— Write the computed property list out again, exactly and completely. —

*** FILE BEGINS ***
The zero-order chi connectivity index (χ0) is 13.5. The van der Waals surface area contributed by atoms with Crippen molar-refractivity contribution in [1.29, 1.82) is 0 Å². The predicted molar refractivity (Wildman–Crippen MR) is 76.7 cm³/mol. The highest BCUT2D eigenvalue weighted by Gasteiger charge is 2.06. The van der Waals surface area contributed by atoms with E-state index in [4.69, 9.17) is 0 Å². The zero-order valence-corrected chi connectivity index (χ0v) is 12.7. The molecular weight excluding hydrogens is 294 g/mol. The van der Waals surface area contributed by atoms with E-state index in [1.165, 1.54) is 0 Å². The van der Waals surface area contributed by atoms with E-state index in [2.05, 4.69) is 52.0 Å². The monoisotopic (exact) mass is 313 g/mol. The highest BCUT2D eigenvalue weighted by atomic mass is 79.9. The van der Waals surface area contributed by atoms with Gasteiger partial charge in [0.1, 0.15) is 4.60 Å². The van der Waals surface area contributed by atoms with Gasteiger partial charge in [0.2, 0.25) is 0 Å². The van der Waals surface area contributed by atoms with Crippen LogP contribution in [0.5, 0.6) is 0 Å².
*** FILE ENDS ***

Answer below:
The zero-order chi connectivity index (χ0) is 13.5. The van der Waals surface area contributed by atoms with Crippen molar-refractivity contribution in [1.29, 1.82) is 0 Å². The predicted molar refractivity (Wildman–Crippen MR) is 76.7 cm³/mol. The highest BCUT2D eigenvalue weighted by Gasteiger charge is 2.06. The van der Waals surface area contributed by atoms with E-state index in [4.69, 9.17) is 0 Å². The zero-order valence-corrected chi connectivity index (χ0v) is 12.7. The molecular weight excluding hydrogens is 294 g/mol. The van der Waals surface area contributed by atoms with E-state index in [1.165, 1.54) is 0 Å². The van der Waals surface area contributed by atoms with E-state index in [2.05, 4.69) is 52.0 Å². The monoisotopic (exact) mass is 313 g/mol. The highest BCUT2D eigenvalue weighted by atomic mass is 79.9. The van der Waals surface area contributed by atoms with Gasteiger partial charge in [0.1, 0.15) is 4.60 Å². The van der Waals surface area contributed by atoms with Gasteiger partial charge in [0.2, 0.25) is 0 Å². The van der Waals surface area contributed by atoms with Crippen LogP contribution in [0.5, 0.6) is 0 Å².